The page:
0.25 0.75 Group II 20.92 21.81 21.37
1.0 Group III 22.64 23.7 23.17
0.25 0.75 Group III 25.77 25.33 25.55
0.25 0.75 Group III 21.33 21.21 21.27

TABLE 9
RPVOT results for Durad AX18 in varying combinations with
Naugalube-640, tested in turbine oil formulations utilizing
Group II or III base stock
AX18, NL-531,
wt % wt % NL-640, wt % Base Oil Type RPVOT OIT, min
1.0 Group II 1744
0.5 0.5 Group II 1650
0.25 0.75 Group II 1863
0.25 0.75 Group II 1554
1.0 Group III 1779
0.5 0.5 Group III 1353
0.25 0.75 Group III 1860
0.25 0.75 Group III 1665

The synergistic effects obtained from the AX18/ADPA mixtures can probably be attributed to a combined response from the autosynergism of the AX18 itself and the interaction of its active hydroxyl group with the Naugalube-438L through the homosynergistic mechanism that reinforce each other. It is this kind of mixed synergism that provided the AX18/ADPA systems additional stabilization power in both PDSC and RPVOT. The detection and magnitude of this type of synergy appear to be dependent on the type of base oil, more specifically the sulfur and aromatic contents of the oil as explained earlier, and also the mixing ratio of the two antioxidants involved. The importance of keeping the ratio optimum is exemplified by the inferior performances of the 1:1 (w/w) ratio of the AX18 and an ADPA in both PCMO and the turbine oils (Tables 4 through 7).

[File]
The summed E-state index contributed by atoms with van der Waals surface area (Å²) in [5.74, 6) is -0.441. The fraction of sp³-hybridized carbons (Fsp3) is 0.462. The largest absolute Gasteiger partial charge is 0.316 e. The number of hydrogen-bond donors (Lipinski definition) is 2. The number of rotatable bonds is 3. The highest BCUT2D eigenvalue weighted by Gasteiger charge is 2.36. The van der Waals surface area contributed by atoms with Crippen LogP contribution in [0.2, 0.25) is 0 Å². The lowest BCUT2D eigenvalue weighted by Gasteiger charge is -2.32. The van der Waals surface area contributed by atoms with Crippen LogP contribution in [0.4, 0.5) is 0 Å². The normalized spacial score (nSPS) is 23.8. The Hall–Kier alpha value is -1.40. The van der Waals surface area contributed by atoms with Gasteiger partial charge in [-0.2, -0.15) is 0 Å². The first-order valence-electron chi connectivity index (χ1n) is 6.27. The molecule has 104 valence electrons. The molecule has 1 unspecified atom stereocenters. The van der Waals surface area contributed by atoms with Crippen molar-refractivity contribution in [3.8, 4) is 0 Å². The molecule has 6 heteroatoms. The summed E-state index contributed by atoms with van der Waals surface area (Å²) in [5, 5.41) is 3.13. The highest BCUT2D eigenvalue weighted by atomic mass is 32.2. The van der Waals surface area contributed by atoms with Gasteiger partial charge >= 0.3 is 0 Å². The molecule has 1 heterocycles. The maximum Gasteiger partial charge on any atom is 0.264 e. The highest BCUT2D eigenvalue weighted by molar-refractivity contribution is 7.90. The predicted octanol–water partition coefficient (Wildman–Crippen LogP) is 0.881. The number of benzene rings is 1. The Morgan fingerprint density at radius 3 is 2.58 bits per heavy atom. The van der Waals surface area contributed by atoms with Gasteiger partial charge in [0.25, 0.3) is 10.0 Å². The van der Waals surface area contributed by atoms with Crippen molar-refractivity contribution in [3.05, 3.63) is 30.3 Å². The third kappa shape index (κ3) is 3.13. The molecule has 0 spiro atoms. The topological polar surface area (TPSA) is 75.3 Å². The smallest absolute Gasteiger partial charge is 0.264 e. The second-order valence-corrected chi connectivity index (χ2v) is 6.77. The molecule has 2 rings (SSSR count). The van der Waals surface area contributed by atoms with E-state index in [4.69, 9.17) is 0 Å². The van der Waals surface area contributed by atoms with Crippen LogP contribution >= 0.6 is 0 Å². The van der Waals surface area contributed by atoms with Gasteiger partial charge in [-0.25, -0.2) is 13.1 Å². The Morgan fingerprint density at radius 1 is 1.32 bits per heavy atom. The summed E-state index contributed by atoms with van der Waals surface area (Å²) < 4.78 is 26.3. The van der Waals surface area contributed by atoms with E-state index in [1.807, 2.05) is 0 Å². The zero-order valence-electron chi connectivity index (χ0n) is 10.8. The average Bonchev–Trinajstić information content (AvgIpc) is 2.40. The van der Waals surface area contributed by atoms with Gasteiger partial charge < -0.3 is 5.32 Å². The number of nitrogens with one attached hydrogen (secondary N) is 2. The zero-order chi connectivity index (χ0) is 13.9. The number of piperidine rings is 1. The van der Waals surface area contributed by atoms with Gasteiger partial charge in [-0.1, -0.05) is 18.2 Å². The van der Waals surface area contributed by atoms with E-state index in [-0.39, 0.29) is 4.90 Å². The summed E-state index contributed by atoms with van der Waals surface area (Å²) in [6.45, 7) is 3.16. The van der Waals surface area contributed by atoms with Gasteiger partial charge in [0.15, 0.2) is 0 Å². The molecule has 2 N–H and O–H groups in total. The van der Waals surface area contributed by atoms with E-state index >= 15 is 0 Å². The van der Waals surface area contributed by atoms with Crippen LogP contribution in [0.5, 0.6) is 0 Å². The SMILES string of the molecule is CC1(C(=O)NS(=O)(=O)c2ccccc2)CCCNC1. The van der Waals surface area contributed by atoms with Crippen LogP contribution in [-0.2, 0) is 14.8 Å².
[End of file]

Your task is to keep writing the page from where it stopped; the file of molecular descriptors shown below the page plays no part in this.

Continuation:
Example 2

Table 10 shows the relative oxidation stability results obtained by adding certain aminic and phenolic antioxidant blends to Group I and Group III base stocks.

TABLE 10
Relative Oxidation Stability Results in Group I and Group II Base
Stocks (Minutes)
Antioxidants Base Stock
Aminic Phenolic Group I Group II
25 25
Durad AX15 107 278
Durad AX16 137 623